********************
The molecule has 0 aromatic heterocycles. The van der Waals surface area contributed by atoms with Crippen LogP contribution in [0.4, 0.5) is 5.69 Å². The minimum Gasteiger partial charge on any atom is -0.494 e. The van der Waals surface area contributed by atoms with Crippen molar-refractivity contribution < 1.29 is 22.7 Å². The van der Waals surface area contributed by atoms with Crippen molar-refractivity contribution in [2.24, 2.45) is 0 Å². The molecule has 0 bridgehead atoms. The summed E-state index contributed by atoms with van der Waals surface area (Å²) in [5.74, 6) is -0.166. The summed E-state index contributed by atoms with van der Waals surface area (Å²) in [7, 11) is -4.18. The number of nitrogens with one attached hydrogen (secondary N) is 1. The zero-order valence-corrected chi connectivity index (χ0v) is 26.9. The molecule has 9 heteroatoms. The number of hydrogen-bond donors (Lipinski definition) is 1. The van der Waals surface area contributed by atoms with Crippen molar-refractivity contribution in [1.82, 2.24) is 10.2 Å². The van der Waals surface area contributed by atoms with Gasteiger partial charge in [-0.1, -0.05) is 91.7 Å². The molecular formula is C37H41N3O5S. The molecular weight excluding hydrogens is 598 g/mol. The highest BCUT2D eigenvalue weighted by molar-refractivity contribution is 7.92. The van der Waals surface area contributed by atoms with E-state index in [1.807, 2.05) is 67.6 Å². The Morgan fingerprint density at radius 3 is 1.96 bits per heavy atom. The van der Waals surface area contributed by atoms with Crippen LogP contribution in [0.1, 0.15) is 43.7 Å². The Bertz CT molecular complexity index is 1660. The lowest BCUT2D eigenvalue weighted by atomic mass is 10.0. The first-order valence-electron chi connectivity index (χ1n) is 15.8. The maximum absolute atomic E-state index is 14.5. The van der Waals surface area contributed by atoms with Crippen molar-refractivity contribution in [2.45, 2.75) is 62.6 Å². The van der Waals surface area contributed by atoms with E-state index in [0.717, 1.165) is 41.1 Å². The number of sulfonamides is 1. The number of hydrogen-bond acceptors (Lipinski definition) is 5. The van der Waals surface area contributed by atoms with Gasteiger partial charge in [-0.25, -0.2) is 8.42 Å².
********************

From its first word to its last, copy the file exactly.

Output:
The molecule has 0 aromatic heterocycles. The van der Waals surface area contributed by atoms with Crippen LogP contribution in [0.4, 0.5) is 5.69 Å². The minimum Gasteiger partial charge on any atom is -0.494 e. The van der Waals surface area contributed by atoms with Crippen molar-refractivity contribution < 1.29 is 22.7 Å². The van der Waals surface area contributed by atoms with Crippen molar-refractivity contribution in [2.24, 2.45) is 0 Å². The molecule has 0 bridgehead atoms. The summed E-state index contributed by atoms with van der Waals surface area (Å²) in [5.74, 6) is -0.166. The summed E-state index contributed by atoms with van der Waals surface area (Å²) in [7, 11) is -4.18. The number of nitrogens with one attached hydrogen (secondary N) is 1. The zero-order valence-corrected chi connectivity index (χ0v) is 26.9. The molecule has 9 heteroatoms. The number of hydrogen-bond donors (Lipinski definition) is 1. The van der Waals surface area contributed by atoms with Crippen molar-refractivity contribution in [1.82, 2.24) is 10.2 Å². The van der Waals surface area contributed by atoms with Gasteiger partial charge in [-0.1, -0.05) is 91.7 Å². The molecular formula is C37H41N3O5S. The molecular weight excluding hydrogens is 598 g/mol. The highest BCUT2D eigenvalue weighted by molar-refractivity contribution is 7.92. The van der Waals surface area contributed by atoms with E-state index in [1.807, 2.05) is 67.6 Å². The Morgan fingerprint density at radius 3 is 1.96 bits per heavy atom. The van der Waals surface area contributed by atoms with Crippen LogP contribution in [0.1, 0.15) is 43.7 Å². The Bertz CT molecular complexity index is 1660. The lowest BCUT2D eigenvalue weighted by atomic mass is 10.0. The first-order valence-electron chi connectivity index (χ1n) is 15.8. The maximum absolute atomic E-state index is 14.5. The van der Waals surface area contributed by atoms with Crippen molar-refractivity contribution in [2.45, 2.75) is 62.6 Å². The van der Waals surface area contributed by atoms with E-state index in [0.717, 1.165) is 41.1 Å². The number of sulfonamides is 1. The number of hydrogen-bond acceptors (Lipinski definition) is 5. The van der Waals surface area contributed by atoms with Gasteiger partial charge in [-0.25, -0.2) is 8.42 Å².